Competition in Delaware’s Healthcare Industry

From Adam Smith forward, the one major insight on which all economists can agree is “competition is good!” More effectively than government regulations or price ceilings or user permits, competition results in, as if by an “invisible hand”, lower prices and lower costs (more efficient production).

Is there sufficient competition in Delaware’s healthcare industry? Or are consumers being over charged and undersupplied?

Following is a simple analysis of Delaware’s major healthcare sectors. It uses healthcare industry data from the 2007 Economic Census of the U.S. Department of Commerce. The establishments, revenue, and employment per 100,000 residents are compared between Delaware, the U.S., and surround states, for the available detailed healthcare sectors. Average wages by sector are also examined.

TOO LITTLE COMPETITION, MORE ENTRY WOULD HELP CONSUMERS

General Medical and Surgical Hospitals – the big enchilada, accounting for 41% of the revenue and 31% of the jobs in Delaware healthcare. Undersupplied relative to the nation and Pennsylvania, resulting in higher revenue and average wages.

Dentist Offices – significant indicators of barriers to entry. Undersupplied relative to the nation and surrounding states, leading to higher revenue and wages. (Anecdote: years ago a friend graduated from Temple dental school. After taking the Delaware dental board he was told that he would “officially” pass when a Delaware dentist retired or was willing to take him as a partner.)

Community Care Facilities for the Elderly – while the market for Delaware Nursing Care Facilities is in balance with the nation, Community Care is significantly undersupplied relative to the nation and to Pennsylvania and Maryland. This has not had a notable upward impact on revenue and wages.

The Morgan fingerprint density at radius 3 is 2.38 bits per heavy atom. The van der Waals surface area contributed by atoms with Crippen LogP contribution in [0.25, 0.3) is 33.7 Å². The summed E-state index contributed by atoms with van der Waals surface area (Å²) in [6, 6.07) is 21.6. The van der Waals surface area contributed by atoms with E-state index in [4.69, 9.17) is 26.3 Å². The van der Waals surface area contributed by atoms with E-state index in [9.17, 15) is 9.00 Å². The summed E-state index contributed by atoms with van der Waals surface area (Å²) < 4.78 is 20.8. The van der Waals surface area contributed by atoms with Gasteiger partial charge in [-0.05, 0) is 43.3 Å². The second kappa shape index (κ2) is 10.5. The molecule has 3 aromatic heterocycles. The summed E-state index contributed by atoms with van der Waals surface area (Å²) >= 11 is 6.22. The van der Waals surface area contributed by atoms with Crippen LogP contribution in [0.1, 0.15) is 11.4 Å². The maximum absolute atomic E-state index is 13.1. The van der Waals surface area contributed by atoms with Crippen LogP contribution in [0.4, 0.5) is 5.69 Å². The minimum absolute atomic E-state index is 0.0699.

Home Health Care Services – a growing industry that will grow even faster over the coming decade as the population of elderly soars. Undersupplied relative to the nation and less so to surrounding states. No evidence that the undersupply is driving up prices and revenue.
OVERSUPPLIED RESULTING IN REDUCED PRICES AND REVENUE

Medical Laboratories
Outpatient Care Centers

OVERSUPPLIED BUT LITTLE APPARENT IMPACT ON PRICES AND REVENUE

Offices of Physicians – account for more than one-fifth of Delaware’s healthcare revenue. Oversupplied relative to the nation, but revenue is unexpectedly high. Could be a result of more specialty care. Employment less than expected, which may be due to greater use of electronic records or associations with hospitals.

Diagnostic Imaging Centers – well oversupplied relative to the nation with almost three times the expected revenue. This could be a function of the type and technology of the imaging being conducted. Also may be due to higher income and education, especially among females, as both Maryland and New Jersey are oversupplied.

Physical and Occupational Therapists – oversupplied relative to the nation, but only modestly relative to the region. Revenue and prices appear to be held in check by regional competition.

Finally, with respect to the proposed HealthSouth rehabilitation facility in Middletown, the number of specialty hospitals per 100,000 residents (excluding psychiatric and substance abuse) in 2007 was 0.28 for the nation and only 0.12 for Delaware. Unfortunately, data on revenue, employment, and payroll were not available, nor was data specifically on independent rehabilitation facilities or rehabilitation services conducted through general hospitals.

Dr. John E. Stapleford, Director
Center for Economic Policy and Analysis

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